Recently in NZ there was a case where a ‘high profile public servant’ was in court facing charges of assaulting his 16 year old son (by punching him repeatedly in the face/head, it was claimed. [By the way, a son who had stolen $700 from his mother’s purse and subsequently spent most of it.]) The judge in the case granted name suppression, at least while the case progressed because there was a fear that the publicity would jeopardise the person’s job. In the event a well-known NZ blogger infringed this court order and named the defendant (something he has done in the past.) People’s views on the matter probably spanned the full spectrum from total support to total condemnation (of the naming). I suspect many were in favour of the ‘outing’ because they feel that name suppression is used far too frequently, especially for other than ‘ordinary’ people and unfairly protects where it is felt protection isn’t warranted. (This is where my opinion lies.)

The case arrived at a ‘not guilty’ verdict, and the defence lawyer condemned the blogger’s actions.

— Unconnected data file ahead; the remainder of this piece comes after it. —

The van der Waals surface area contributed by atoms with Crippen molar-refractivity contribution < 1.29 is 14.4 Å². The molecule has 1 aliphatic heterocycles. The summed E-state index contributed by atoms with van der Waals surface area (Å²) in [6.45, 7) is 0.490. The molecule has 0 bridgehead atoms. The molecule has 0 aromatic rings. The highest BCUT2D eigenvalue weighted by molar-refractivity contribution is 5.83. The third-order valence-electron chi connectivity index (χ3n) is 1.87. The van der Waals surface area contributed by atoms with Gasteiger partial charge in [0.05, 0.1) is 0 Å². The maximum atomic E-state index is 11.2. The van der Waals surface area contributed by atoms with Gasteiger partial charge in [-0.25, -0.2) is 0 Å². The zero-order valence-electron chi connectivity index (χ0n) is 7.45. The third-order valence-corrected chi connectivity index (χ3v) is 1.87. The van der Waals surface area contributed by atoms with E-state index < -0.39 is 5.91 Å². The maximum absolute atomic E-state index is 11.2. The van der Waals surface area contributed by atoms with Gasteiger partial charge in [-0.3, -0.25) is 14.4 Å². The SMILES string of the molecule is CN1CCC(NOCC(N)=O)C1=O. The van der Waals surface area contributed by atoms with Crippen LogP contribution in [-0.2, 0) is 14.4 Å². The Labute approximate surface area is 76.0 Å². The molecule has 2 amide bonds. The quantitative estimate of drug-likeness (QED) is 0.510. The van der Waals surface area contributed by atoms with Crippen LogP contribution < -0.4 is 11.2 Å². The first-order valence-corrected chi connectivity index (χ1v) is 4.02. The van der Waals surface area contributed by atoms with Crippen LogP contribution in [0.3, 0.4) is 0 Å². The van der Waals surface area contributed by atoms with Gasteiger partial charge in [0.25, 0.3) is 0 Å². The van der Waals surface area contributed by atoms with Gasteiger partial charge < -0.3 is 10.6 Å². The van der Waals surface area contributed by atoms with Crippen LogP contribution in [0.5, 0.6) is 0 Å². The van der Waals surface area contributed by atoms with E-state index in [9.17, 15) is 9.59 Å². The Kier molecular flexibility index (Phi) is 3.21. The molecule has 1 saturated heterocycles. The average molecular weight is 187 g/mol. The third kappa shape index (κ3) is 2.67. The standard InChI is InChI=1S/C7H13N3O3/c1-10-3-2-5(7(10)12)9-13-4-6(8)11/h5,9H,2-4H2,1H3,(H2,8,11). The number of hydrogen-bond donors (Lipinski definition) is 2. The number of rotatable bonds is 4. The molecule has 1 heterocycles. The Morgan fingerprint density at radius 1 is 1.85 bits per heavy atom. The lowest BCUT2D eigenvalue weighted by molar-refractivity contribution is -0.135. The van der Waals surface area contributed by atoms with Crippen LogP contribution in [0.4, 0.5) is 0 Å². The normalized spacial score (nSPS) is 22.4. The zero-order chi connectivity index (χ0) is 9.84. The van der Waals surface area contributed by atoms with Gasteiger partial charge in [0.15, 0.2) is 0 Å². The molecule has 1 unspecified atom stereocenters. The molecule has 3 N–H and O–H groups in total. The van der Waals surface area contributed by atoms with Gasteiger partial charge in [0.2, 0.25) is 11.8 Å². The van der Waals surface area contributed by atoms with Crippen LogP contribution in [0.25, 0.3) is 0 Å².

My question is, in this instance was the blogger right or wrong to name the defendant? Was the person named because of who he/she was or was he named because the crime was so terrible that anybody defending it must be guilty and unworthy of protection? It would appear that some facts made public before the case was far into its hearing were based on reported opinions of eye-witnesses to ‘the assault’- and the blogger believed the damning versions rather than alternate views?

Was the court right to order name suppression in this case? How much damage would accrue from a not guilty verdict? Would suppression have been lifted with a guilty verdict? Should any [guilty before the fact] defendant expect protection following the commission of a crime (any crime)? Obviously there is strong argument to protect the identity of victims, especially in cases that involve indecency and children.

It would seem that in this case to name the accused who had name suppression was wrong- or does the blogger believe some people don’t deserve protection in any circumstances, or that name suppression is wrong? (Or if some are given suppression all should?)

What is certain to me is that lawyer Mike Antunovic is wrong.



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